The New Year has greeted us with the startling news of two recently announced vulnerabilities called Meltdown and Spectre.  The root cause of the problem is related to technology designed to make your systems perform better.  I’ll explain: CPUs spend most of their time essentially doing nothing.  In the computing world, when end users complain about waiting for their PC because it is so slow, a common IT-staff rebuttal is that the computer spends way more time waiting for the user than the other way around.  It may seem a bit snarky but it is an absolute fact.  To improve performance and leverage this fact, back in the mid-1990s, CPU manufacturers developed technology that would allow the CPU to use all of this down time to increase perceived performance.  How so?

Imagine one morning your significant other asks you to do two chores: Take out the trash and mow the lawn.  You knock these out in about an hour but later that evening, they ask you to put a fresh garbage bag in the can and blow all of the lawn trimmings off the driveway.  While waiting for you to finish this, he/she is not satisfied with how long it is taking because dinner is almost ready.  But instead of waiting for that second set of instructions, what if you could have somehow predicted that these last two tasks would be asked of later after the first two were completed?  You could have been using the downtime to go ahead and do the tasks but just not tell anyone or show the results. Then when those last two tasks were asked of you, you could proudly say they are already done.  Your significant other will think you’re such a fast little worker but you’ve really been sitting on the sofa all afternoon.  You could have even gassed up the mower so the next time the grass needs trimmed it will be done that much faster.  It’s all about predicting what needs to be done next and using all of the time that nothing is being asked of you to go ahead and work on what might come next.  In the computer world, it is called “speculative execution” and CPU manufacturers figured out how to develop the technology right down to the microchip level.

The security vulnerabilities are rooted in the freedom and flexibility at which the CPU manufacturers have allowed this to occur.  Imagine you have hired a personal assistant to help you with some things in your office.  You’ve asked them to sort through your receipts and complete your expense reports for the month.  But your personal assistant is going to use speculative execution to improve performance which sounds like a great idea.  So they assume that the next thing you’ll likely want done is for these receipts and expense reports to be filed away.  Upon opening the file cabinet, they come across your tax returns from last year.  Now they have access to sensitive information that they shouldn’t.  You’ve been exposed to the potential for what is known as a speculative execution side-channel attack.  This vulnerability is exactly what Meltdown and Spectre are but it’s happening right in the CPU of almost every computer or smart device made in the last 20 years.  But don’t panic.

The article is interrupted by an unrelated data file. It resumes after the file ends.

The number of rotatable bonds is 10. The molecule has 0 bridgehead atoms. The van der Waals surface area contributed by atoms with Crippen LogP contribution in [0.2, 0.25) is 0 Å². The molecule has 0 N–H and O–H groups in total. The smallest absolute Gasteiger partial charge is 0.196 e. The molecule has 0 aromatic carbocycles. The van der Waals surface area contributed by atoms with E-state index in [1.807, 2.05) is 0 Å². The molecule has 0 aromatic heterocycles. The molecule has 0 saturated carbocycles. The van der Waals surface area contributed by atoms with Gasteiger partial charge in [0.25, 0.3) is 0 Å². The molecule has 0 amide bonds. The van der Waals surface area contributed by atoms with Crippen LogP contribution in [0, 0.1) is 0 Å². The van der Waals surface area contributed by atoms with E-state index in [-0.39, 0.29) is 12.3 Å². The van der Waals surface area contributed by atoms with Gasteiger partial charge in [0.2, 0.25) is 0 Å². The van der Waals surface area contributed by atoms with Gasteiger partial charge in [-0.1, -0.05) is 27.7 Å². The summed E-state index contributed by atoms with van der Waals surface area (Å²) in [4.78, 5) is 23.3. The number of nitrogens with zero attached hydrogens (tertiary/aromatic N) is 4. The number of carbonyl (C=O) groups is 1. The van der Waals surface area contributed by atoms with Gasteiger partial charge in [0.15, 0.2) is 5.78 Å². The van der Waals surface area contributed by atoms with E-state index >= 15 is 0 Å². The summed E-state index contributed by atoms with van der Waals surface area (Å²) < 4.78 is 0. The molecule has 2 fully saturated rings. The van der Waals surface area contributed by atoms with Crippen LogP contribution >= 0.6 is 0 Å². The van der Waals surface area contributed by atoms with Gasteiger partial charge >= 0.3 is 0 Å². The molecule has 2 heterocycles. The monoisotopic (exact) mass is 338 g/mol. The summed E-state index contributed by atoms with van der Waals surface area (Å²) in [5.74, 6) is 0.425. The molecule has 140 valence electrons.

As with all hardware vulnerabilities, the only way to completely eliminate them is to fix the hardware.  Which in the case of a CPU, means replacing it.  The patches that are coming out from the operating systems and other software companies are going to restrict the type of speculative executions that are allowed on the underlying CPU.  In some cases (or many cases depending on whom you ask), this is going to cause a performance degradation of the CPU.  Meaning your PC could run slower than you’re used to.  You’ve just told that personal assistant from my last analogy that all work is to be conducted in the break room and not to enter your office.  This could lead to obvious inefficiencies which are bad for performance but better for security.  But the real crux of the problem is that if the only solution (short of replacing the CPU) is software patches, doesn’t that mean that malware could be written to undo the software patches and then exploit this hardware vulnerability?  That’s exactly what it means.  But I’m still telling you not to panic.

At this time, these vulnerabilities are high-impact but low-probability in nature.  This is mostly because the details of the vulnerabilities have only recently been exposed to the general public.  But as information gets out and resourceful cybercriminals figure out ways of exposing the vulnerabilities, the probability of attacks will be on the rise.  So the prudent thing to do at this time is be very proactive about patching your systems as security updates are released to mitigate the risk associated with Meltdown and Spectre.  As time passes and malware is developed (most certainly already underway or completed by the time you read this) to leverage these vulnerabilities, this will be easily spotted and further mitigated by quality anti-malware solutions, but only if those systems and software stay up to date also.  And last but not least, day zero attacks are always a possibility and loss of data could occur.  So being sure that all critical systems are properly backed up should still be a top priority for your security team.

While the news of Meltdown and Spectre has been a huge story for early 2018, there is no need to panic.  So continue to execute solid security practices by keeping all of your systems patched, utilizing a best of breed anti-malware solution, and backing up critical data, and everything will be just fine.  Cheers, and Happy New Year.

Matt Patus
Lead Security Engineer
Matrix Integration